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Compass Prairie SNA considered for public hunting

The Minnesota Department of Natural Resources conducts a controlled burn on the Compass Prairie SNA in Ransom Township in this April 2010 photo. Submitted Photo

WORTHINGTON — A 19-acre native prairie southwest of Worthington was the subject of a public meeting Tuesday evening as the Minnesota Department of Natural Resources (DNR) considers changing its public use to allow hunting and trapping.

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The Compass Prairie, located on 290th Street west of Lais Avenue, is considered the largest known prairie remaining in Nobles County. The land slopes toward the Rock River and is home to compass plants, a native species that grows to heights of more than 6 feet and features small, yellow flowers. The plants were once common on the prairies of southwest Minnesota. Locoweed, which produces a mildly toxic substance for livestock, is also found on the site.

Brad Bolduan, DNR Scientific and Natural Area specialist for Region 4 at the Windom DNR office, said surveys done of the site in the 1980s also showed the site was home to the poweshiek skipperling, a butterfly that is a candidate for federal endangered species listing.

“Its population has crashed,” Bolduan said. “It’s thought the butterfly was completely wiped out in Minnesota in the last five years.”

The Compass Prairie was donated to the DNR in 1991 by The Nature Conservancy. Since then, the site has been classified as a Scientific and Natural Area (SNA) open to the public for enjoyment of nature photography or activities that do not impact the natural resource.

Now, the prairie is one of eight sites across the state to be reevaluated in the next two months to consider allowing additional recreational uses.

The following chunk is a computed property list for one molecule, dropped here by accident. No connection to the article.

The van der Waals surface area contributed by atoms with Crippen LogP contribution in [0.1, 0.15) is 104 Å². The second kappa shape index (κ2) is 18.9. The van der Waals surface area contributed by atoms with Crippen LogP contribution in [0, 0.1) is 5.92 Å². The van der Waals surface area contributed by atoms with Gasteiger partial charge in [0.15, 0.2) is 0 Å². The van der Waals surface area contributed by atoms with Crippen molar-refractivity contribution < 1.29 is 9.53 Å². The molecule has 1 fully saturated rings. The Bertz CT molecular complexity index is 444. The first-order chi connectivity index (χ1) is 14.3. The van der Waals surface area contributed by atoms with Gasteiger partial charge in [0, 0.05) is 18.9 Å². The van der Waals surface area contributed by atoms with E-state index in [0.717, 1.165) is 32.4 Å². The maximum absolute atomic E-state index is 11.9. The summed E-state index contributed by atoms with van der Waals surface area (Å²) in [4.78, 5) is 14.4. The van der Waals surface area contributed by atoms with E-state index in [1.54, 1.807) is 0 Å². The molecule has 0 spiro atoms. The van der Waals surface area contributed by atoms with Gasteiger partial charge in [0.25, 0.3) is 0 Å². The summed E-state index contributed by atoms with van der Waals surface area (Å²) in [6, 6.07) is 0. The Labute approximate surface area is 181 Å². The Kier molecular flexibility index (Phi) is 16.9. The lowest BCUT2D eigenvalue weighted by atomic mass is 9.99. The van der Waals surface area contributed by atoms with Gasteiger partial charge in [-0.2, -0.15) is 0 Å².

“You can’t take plants. You can’t geocache,” Bolduan said. “You can just walk around and enjoy nature.”

Compass Prairie SNA has come up for evaluation because, at one time, someone asked that it be considered for other uses such as hunting and trapping.

“It’s part of a bigger effort statewide to look at a significant portion of the state’s SNA’s … to determine if the areas are compatible (for other uses),” Bolduan added.

The Minnesota DNR manages 159 SNAs across the state, totalling approximately 185,000 acres. Compass Prairie is Nobles County’s only designated SNA, and one of less than half a dozen in the six counties of far southwest Minnesota.

“It is a smaller prairie,” Bolduan said, adding that the DNR will continue to manage it with fire regardless of its potential future use.

Les Johnson, a board member for Nobles County Pheasants Forever, was the only attendee for the public hearing. He said he’d like to see the parcel managed for the best of all species.

“Hunting makes no difference on long-term wildlife populations,” Johnson said.

Public comment will remain open on the Compass Prairie SNA through April 9, with comments due to the DNR Windom office on that date. Written comments may be mailed to: Hearing Officer, MN DNR, 175 Co. Road 26, Windom, 56101.

If comments are favorable for opening Compass Prairie for hunting and trapping, Bolduan said a decision could be made as early as May, and the designation for additional uses would be posted prior to the 2014 hunting season.

All comments collected on the matter will be used by Bolduan to create a finding of fact, which is then forwarded to the Minnesota DNR Commissioner for a final decision.

Daily Globe Reporter Julie Buntjer may be reached at 376-7330.

Julie Buntjer

Julie Buntjer joined the Globe newsroom in December 2003, after working more than nine years for weekly newspapers. A native of Worthington, she has a bachelor's degree in agriculture journalism. Find more of her stories of farm life, family and various other tidbits at The Farm Bleat

(507) 376-7330